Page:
Alimentation Couche-Tard (TSX:ATD.B) can’t seem to catch a break these days. The company did a stellar job of managing through the COVID-19 pandemic and is in a spot to come roaring in a 2021 economic recovery. Yet, investors would rather gamble on speculative electric vehicle stocks, paying whatever price Mr. Market is asking for at any given instance.
2020 was a year where it paid to part with momentum while neglecting valuation. This year, I believe, the tables are probably going to turn.
Couche-Tard was a dirt-cheap stock that became unfathomably cheap following the latest plunge on news that the convenience store kingpin is in talks about a potential US$20 billion deal to scoop up French grocer Carrefour. With shares of ATD.B plunging over 10% on Wednesday, Canadian investors would be wise to go against the grain now that investors are scratching their heads over a deal that has perplexed almost everybody on the Street.
Here are three reasons why Couche-Tard is a strong buy after the Carrefour-induced dip:
Investors may be searching for any reason to sell the stock
First, consider how out-of-favour the consumer staples and defensives have been in recent months. Ever since the COVID-19 vaccine breakthroughs were revealed, people have been ditching their defensives for the hottest of reopening plays to maximize their upside in a return to normalcy.
Couche-Tard is a boring, old-fashioned defensive growth stock that you’d want to own if you think we’re headed for a prolonged recession. With most betting on a 2021 economic recovery, though, Couche shares have been under pressure for reasons outside of the firm’s control.
With a tonne of cash and credit, Couche had more than enough to scoop up an elephant in the c-store space. Couche decided to make a pivot into the grocery scene from out of nowhere — a move that left a lot of investors disappointed and confused. The grocery scene isn’t known for its wide margins, and Carrefour wasn’t exactly a grocer that was firing on all cylinders.
Undoubtedly, a Carrefour deal brings forth a lot of risks. At the same time, it could unlock a world of synergies that I believe is being discounted by most. As weird as a Couche-Carrefour deal would be, you should give management the benefit of the doubt given their track record of paying a dime to get a dollar and the profound synergies that have been generated through the years via M&A moves.
The Carrefour deal isn’t as expensive as it seems
A US$20 billion price tag (nearly a 30% premium) is a high price to pay for a French grocer that’s had more than its fair share of troubles over the years. But compared to the magnitude of Carrefour stock’s multi-year decline, I’d say the premium isn’t as steep as it seems. Carrefour stock has been a vast underperformer over the years, as the firm felt the intense squeeze on its margins.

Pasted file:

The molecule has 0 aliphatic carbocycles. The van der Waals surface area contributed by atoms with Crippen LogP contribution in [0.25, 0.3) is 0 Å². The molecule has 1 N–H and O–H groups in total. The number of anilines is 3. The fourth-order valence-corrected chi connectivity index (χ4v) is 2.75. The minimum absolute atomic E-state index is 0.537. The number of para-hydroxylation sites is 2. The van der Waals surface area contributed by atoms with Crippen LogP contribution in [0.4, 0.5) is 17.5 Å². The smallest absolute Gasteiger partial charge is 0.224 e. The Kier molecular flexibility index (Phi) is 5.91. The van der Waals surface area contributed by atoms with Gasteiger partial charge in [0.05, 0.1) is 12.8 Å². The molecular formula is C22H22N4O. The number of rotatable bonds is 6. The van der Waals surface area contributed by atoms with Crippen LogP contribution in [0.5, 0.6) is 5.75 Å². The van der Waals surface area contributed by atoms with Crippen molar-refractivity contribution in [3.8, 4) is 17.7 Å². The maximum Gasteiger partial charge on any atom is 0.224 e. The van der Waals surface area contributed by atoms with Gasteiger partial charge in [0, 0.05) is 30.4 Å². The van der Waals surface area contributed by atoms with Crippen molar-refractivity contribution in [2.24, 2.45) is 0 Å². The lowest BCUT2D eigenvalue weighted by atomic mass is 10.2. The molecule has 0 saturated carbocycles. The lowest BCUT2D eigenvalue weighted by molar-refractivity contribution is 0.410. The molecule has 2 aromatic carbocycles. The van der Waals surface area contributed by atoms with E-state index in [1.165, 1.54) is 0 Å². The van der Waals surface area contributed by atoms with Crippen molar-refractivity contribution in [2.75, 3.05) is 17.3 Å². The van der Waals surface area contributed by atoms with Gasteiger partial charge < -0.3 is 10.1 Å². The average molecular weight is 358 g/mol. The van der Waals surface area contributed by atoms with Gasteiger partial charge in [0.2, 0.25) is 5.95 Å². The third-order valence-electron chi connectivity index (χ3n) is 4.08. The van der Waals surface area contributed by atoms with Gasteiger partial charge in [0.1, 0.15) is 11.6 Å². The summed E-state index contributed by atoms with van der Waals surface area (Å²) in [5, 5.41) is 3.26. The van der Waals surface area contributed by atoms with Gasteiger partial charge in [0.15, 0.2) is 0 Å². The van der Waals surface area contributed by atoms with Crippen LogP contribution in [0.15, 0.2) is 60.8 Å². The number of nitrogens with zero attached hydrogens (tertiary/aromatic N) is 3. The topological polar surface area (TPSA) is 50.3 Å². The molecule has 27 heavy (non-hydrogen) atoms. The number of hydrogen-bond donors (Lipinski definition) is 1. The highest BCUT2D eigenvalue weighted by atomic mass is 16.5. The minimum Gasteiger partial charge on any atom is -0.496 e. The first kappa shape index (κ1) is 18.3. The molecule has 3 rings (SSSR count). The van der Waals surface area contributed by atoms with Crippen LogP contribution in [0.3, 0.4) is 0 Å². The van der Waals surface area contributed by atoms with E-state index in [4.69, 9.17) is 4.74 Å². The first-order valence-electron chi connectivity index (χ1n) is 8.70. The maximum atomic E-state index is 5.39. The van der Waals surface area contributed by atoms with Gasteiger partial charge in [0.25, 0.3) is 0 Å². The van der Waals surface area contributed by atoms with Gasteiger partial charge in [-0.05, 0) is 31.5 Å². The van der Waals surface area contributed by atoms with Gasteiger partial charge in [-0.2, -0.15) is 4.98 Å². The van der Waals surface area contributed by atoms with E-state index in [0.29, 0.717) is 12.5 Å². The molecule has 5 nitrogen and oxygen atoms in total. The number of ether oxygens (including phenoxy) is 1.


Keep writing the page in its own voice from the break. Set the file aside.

So, why would a convenience store operator known for solid margins want to get into the business of grocery stores that typically see paper-thin margins?
Couche’s Fresh Food, Fast offering has been a major boon for same-store sales (SSS) amid the pandemic. And with a grocery store thrown in, Couche would have easy, quick access to groceries for its European c-stores. In the same way Shopper’s Drug Mart has leveraged Loblaw‘s strengths as a grocer, I suspect a Couche-Carrefour deal would come with a world of synergies that most analysts haven’t had the opportunity even to ponder.
Also, I wouldn’t be surprised if Couche’s incredible managers were able to turn the ship around at Carrefour, as it continues to strengthen its global c-store presence.
The French government could block the Couche-Carrefour deal
A Couche-Carrefour deal won’t be to the liking of the French government.
In my opinion, there’s a high chance that the deal could be blocked. Although I’d like to see the deal go through, the French government has a right to be concerned, and if a deal were to get the red light, I suspect the recent Carrefour-induced weakness in Couche stock will be corrected to the upside by around 12%. In any case, I’m looking to buy more shares on the latest dip.
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Fool contributor Joey Frenette owns shares of ALIMENTATION COUCHE-TARD INC. The Motley Fool recommends ALIMENTATION COUCHE-TARD INC.